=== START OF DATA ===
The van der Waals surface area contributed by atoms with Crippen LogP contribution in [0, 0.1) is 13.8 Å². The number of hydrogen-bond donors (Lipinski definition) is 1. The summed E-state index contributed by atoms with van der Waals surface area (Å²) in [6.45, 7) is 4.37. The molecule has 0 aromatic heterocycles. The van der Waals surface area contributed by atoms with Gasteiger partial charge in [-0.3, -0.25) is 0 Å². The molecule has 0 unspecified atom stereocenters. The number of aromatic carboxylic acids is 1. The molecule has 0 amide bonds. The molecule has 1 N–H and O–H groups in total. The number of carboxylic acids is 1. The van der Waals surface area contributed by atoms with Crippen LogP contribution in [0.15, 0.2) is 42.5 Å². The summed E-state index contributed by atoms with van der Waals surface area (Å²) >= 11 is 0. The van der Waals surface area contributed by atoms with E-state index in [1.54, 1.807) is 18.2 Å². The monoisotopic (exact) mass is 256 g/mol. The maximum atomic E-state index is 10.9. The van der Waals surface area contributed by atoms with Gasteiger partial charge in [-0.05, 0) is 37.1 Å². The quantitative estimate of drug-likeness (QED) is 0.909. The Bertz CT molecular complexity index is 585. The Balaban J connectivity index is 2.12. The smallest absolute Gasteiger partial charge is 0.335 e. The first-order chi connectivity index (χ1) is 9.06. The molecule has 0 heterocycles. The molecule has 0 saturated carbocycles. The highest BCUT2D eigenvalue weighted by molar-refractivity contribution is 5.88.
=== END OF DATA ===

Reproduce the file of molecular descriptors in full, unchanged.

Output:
The van der Waals surface area contributed by atoms with Crippen LogP contribution in [0, 0.1) is 13.8 Å². The number of hydrogen-bond donors (Lipinski definition) is 1. The summed E-state index contributed by atoms with van der Waals surface area (Å²) in [6.45, 7) is 4.37. The molecule has 0 aromatic heterocycles. The van der Waals surface area contributed by atoms with Gasteiger partial charge in [-0.3, -0.25) is 0 Å². The molecule has 0 unspecified atom stereocenters. The number of aromatic carboxylic acids is 1. The molecule has 0 amide bonds. The molecule has 1 N–H and O–H groups in total. The number of carboxylic acids is 1. The van der Waals surface area contributed by atoms with Crippen LogP contribution in [0.15, 0.2) is 42.5 Å². The summed E-state index contributed by atoms with van der Waals surface area (Å²) >= 11 is 0. The van der Waals surface area contributed by atoms with E-state index in [1.54, 1.807) is 18.2 Å². The monoisotopic (exact) mass is 256 g/mol. The maximum atomic E-state index is 10.9. The van der Waals surface area contributed by atoms with Gasteiger partial charge in [-0.05, 0) is 37.1 Å². The quantitative estimate of drug-likeness (QED) is 0.909. The Bertz CT molecular complexity index is 585. The Balaban J connectivity index is 2.12. The smallest absolute Gasteiger partial charge is 0.335 e. The first-order chi connectivity index (χ1) is 9.06. The molecule has 0 heterocycles. The molecule has 0 saturated carbocycles. The highest BCUT2D eigenvalue weighted by molar-refractivity contribution is 5.88.